Despite the poor prognosis associated with LMC, CSF shunting to treat hydrocephalus or increased ICP significantly attenuated symptoms and prolonged OS in this study.

    Effectiveness of CSF shunt in patients with LMC

    Most studies reporting clinical results of CSF shunts in patients with LMC have focused on the analysis of LMC or CNS metastases, and few patients with those conditions receive shunt procedures [11, 18]. Omuro et al. [19] reviewed the outcomes of 37 patients with LMC from systemic cancer (excluding primary brain tumors) that received VP shunt for increased ICP and reported improvement of ICP-related symptoms in 27 patients (77%). Lee et al. [13] reported a similar improvement rate of 80% after VP shunt in patients with CNS metastases (40 patients with LMC and 10 patients with parenchymal brain metastases), noting improvement of headache (86% of patients), gait disturbance (71% of patients), cognitive dysfunction (40% of patients), and urinary incontinence (40% of patients). In the present study, 59 patients (84%) had improvement of preoperative symptoms, including 24 patients (34%) whose condition was “normalized.” Future studies will need to differentiate between symptoms caused by hydrocephalus and those caused by LMC (e.g., altered mentality) or brain tumors, in case of accompanying parenchymal mass lesions.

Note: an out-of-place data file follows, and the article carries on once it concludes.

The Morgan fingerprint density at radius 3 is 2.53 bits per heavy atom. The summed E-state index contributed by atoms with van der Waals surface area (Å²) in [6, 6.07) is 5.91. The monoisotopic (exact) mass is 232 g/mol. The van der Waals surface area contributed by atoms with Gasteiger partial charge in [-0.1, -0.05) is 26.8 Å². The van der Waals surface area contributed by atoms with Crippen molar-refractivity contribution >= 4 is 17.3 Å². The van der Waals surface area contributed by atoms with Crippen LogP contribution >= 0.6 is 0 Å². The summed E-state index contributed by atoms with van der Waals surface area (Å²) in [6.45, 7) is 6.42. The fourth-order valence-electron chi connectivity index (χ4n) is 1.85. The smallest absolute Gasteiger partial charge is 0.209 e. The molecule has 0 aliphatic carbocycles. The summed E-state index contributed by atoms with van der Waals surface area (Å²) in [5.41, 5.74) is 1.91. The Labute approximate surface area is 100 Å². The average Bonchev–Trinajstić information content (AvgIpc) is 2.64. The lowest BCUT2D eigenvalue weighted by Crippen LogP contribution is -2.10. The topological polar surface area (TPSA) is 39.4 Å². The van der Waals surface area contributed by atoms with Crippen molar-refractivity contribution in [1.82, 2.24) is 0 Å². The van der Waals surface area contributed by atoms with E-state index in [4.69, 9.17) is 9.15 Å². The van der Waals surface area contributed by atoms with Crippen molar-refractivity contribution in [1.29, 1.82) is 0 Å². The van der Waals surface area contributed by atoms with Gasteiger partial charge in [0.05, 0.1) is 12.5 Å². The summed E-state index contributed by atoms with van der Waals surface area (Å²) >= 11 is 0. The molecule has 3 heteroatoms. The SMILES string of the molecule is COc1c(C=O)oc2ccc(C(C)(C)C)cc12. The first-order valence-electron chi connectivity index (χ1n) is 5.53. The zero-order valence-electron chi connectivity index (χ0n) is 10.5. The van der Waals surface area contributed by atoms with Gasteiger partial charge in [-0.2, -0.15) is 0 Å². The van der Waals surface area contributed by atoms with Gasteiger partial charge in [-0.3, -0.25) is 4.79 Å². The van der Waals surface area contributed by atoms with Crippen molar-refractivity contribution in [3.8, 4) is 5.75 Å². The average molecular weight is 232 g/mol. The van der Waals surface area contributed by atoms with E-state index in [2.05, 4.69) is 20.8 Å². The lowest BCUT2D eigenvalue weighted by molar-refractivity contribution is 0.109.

Despite the improvements in symptoms, some shunt surgeries resulted in revisions due to malfunction or infection. Complication rates following shunt procedures vary from 4 to 85% according to the shunt type (VP vs. LP), procedure (freehand vs. stereotactic), valve type (programmable vs. fixed), or chronology [2023]. In a nation-wide (the USA) study of revision rates after shunt surgery in 4480 patients with idiopathic intracranial hypertension from 2005 to 2009, Menger et al. reported that 3.9% of VP shunts and 7.0% of LP shunts (p < 0.0001) required revision [15]. The revision rate in patients with LMC appears to be higher than those figures. In this study, LP shunts with fixed pressure-valve reservoirs had the highest revision rate (5 out of 7) among the shunt and reservoir types; VP shunts malfunctioned in three out of 51 patients (5.9%). Omuro et al., who used only VP shunts for patients with LMC, reported that 8% of the shunts malfunctioned and required revision surgery. Neither the present study nor that of Omuro et al. found cancer cell obstruction of the shunt tubing or the reservoir. Another dangerous potential complication of CSF shunts is peritoneal seeding of cancer cells. To date, the documented cases of such seeding are mostly from medulloblastomas, which are well known to cause extra-neural metastases [14, 24, 25]. In those cases, the shunt was inserted before or after tumor removal, and peritoneal seeding occurred with or without primary tumor recurrence. Although the five patients with medulloblastoma in the present study had no documented shunt-mediated metastasis, such metastasis has been diagnosed up to 5 years after shunt placement [25].